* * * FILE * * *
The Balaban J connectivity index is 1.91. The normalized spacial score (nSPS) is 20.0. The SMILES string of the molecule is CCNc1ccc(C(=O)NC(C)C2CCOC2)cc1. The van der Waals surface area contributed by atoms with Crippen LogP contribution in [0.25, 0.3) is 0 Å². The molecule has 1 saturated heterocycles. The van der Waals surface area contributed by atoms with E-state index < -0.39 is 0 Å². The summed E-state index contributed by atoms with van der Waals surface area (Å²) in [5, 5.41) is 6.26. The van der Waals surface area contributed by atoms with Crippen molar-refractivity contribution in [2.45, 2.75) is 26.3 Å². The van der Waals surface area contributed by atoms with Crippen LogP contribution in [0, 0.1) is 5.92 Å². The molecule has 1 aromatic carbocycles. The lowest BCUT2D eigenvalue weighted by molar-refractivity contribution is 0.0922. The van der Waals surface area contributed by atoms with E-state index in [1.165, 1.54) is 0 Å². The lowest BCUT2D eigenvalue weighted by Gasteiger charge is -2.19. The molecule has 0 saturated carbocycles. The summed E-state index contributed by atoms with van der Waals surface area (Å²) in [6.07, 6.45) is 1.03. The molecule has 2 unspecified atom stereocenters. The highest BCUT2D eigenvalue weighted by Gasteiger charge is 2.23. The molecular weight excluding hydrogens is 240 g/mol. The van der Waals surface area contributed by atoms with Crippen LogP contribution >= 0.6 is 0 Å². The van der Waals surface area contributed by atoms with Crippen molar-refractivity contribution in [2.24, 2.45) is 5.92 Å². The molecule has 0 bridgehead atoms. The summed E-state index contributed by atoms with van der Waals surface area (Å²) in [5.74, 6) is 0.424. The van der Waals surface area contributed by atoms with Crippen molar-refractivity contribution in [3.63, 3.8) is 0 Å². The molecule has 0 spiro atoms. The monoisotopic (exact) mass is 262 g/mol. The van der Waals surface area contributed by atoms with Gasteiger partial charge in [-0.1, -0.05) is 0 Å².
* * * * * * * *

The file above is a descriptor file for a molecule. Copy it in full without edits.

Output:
The Balaban J connectivity index is 1.91. The normalized spacial score (nSPS) is 20.0. The SMILES string of the molecule is CCNc1ccc(C(=O)NC(C)C2CCOC2)cc1. The van der Waals surface area contributed by atoms with Crippen LogP contribution in [0.25, 0.3) is 0 Å². The molecule has 1 saturated heterocycles. The van der Waals surface area contributed by atoms with E-state index < -0.39 is 0 Å². The summed E-state index contributed by atoms with van der Waals surface area (Å²) in [5, 5.41) is 6.26. The van der Waals surface area contributed by atoms with Crippen molar-refractivity contribution in [2.45, 2.75) is 26.3 Å². The van der Waals surface area contributed by atoms with Crippen LogP contribution in [0, 0.1) is 5.92 Å². The molecule has 1 aromatic carbocycles. The lowest BCUT2D eigenvalue weighted by molar-refractivity contribution is 0.0922. The van der Waals surface area contributed by atoms with E-state index in [1.165, 1.54) is 0 Å². The lowest BCUT2D eigenvalue weighted by Gasteiger charge is -2.19. The molecule has 0 saturated carbocycles. The summed E-state index contributed by atoms with van der Waals surface area (Å²) in [6.07, 6.45) is 1.03. The molecule has 2 unspecified atom stereocenters. The highest BCUT2D eigenvalue weighted by Gasteiger charge is 2.23. The molecular weight excluding hydrogens is 240 g/mol. The van der Waals surface area contributed by atoms with Crippen LogP contribution >= 0.6 is 0 Å². The van der Waals surface area contributed by atoms with Crippen molar-refractivity contribution in [2.24, 2.45) is 5.92 Å². The molecule has 0 bridgehead atoms. The summed E-state index contributed by atoms with van der Waals surface area (Å²) in [5.74, 6) is 0.424. The van der Waals surface area contributed by atoms with Crippen molar-refractivity contribution in [3.63, 3.8) is 0 Å². The molecule has 0 spiro atoms. The monoisotopic (exact) mass is 262 g/mol. The van der Waals surface area contributed by atoms with Gasteiger partial charge in [-0.1, -0.05) is 0 Å².